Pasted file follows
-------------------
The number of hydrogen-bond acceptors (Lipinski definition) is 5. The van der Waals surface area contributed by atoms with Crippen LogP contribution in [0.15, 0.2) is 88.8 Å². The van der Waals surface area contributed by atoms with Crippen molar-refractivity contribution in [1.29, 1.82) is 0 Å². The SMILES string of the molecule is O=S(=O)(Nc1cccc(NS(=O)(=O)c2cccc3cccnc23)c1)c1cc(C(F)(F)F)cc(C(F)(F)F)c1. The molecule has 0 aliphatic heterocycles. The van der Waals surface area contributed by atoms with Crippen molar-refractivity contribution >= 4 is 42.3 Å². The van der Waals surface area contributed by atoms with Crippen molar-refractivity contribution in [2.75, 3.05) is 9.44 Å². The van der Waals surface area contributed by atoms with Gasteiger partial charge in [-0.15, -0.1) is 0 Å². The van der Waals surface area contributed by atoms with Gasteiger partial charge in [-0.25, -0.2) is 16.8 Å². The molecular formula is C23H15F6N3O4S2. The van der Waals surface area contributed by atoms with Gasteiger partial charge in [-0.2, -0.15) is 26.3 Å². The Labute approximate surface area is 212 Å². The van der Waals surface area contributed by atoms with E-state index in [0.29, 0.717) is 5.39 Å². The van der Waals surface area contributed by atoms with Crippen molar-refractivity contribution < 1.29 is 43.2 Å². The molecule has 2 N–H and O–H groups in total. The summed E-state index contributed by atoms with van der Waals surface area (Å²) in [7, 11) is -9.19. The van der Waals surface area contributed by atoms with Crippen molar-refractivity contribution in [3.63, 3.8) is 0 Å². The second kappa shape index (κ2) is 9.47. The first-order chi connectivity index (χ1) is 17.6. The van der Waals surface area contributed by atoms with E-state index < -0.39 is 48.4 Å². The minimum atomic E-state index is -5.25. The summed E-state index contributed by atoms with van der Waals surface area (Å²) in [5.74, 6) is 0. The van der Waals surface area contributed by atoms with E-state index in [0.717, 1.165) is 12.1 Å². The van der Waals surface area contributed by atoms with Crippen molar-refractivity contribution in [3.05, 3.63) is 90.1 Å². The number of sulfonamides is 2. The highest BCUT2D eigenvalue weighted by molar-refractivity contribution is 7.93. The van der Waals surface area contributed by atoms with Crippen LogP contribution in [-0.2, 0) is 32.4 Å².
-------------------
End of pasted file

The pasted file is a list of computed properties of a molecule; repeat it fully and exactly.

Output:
The number of hydrogen-bond acceptors (Lipinski definition) is 5. The van der Waals surface area contributed by atoms with Crippen LogP contribution in [0.15, 0.2) is 88.8 Å². The van der Waals surface area contributed by atoms with Crippen molar-refractivity contribution in [1.29, 1.82) is 0 Å². The SMILES string of the molecule is O=S(=O)(Nc1cccc(NS(=O)(=O)c2cccc3cccnc23)c1)c1cc(C(F)(F)F)cc(C(F)(F)F)c1. The molecule has 0 aliphatic heterocycles. The van der Waals surface area contributed by atoms with Crippen molar-refractivity contribution >= 4 is 42.3 Å². The van der Waals surface area contributed by atoms with Crippen molar-refractivity contribution in [2.75, 3.05) is 9.44 Å². The van der Waals surface area contributed by atoms with Gasteiger partial charge in [-0.15, -0.1) is 0 Å². The van der Waals surface area contributed by atoms with Gasteiger partial charge in [-0.25, -0.2) is 16.8 Å². The molecular formula is C23H15F6N3O4S2. The van der Waals surface area contributed by atoms with Gasteiger partial charge in [-0.2, -0.15) is 26.3 Å². The Labute approximate surface area is 212 Å². The van der Waals surface area contributed by atoms with E-state index in [0.29, 0.717) is 5.39 Å². The van der Waals surface area contributed by atoms with Crippen molar-refractivity contribution < 1.29 is 43.2 Å². The molecule has 2 N–H and O–H groups in total. The summed E-state index contributed by atoms with van der Waals surface area (Å²) in [7, 11) is -9.19. The van der Waals surface area contributed by atoms with Crippen molar-refractivity contribution in [3.63, 3.8) is 0 Å². The second kappa shape index (κ2) is 9.47. The first-order chi connectivity index (χ1) is 17.6. The van der Waals surface area contributed by atoms with E-state index < -0.39 is 48.4 Å². The minimum atomic E-state index is -5.25. The summed E-state index contributed by atoms with van der Waals surface area (Å²) in [5.74, 6) is 0. The van der Waals surface area contributed by atoms with E-state index in [0.717, 1.165) is 12.1 Å². The van der Waals surface area contributed by atoms with Crippen molar-refractivity contribution in [3.05, 3.63) is 90.1 Å². The number of sulfonamides is 2. The highest BCUT2D eigenvalue weighted by molar-refractivity contribution is 7.93. The van der Waals surface area contributed by atoms with Crippen LogP contribution in [-0.2, 0) is 32.4 Å².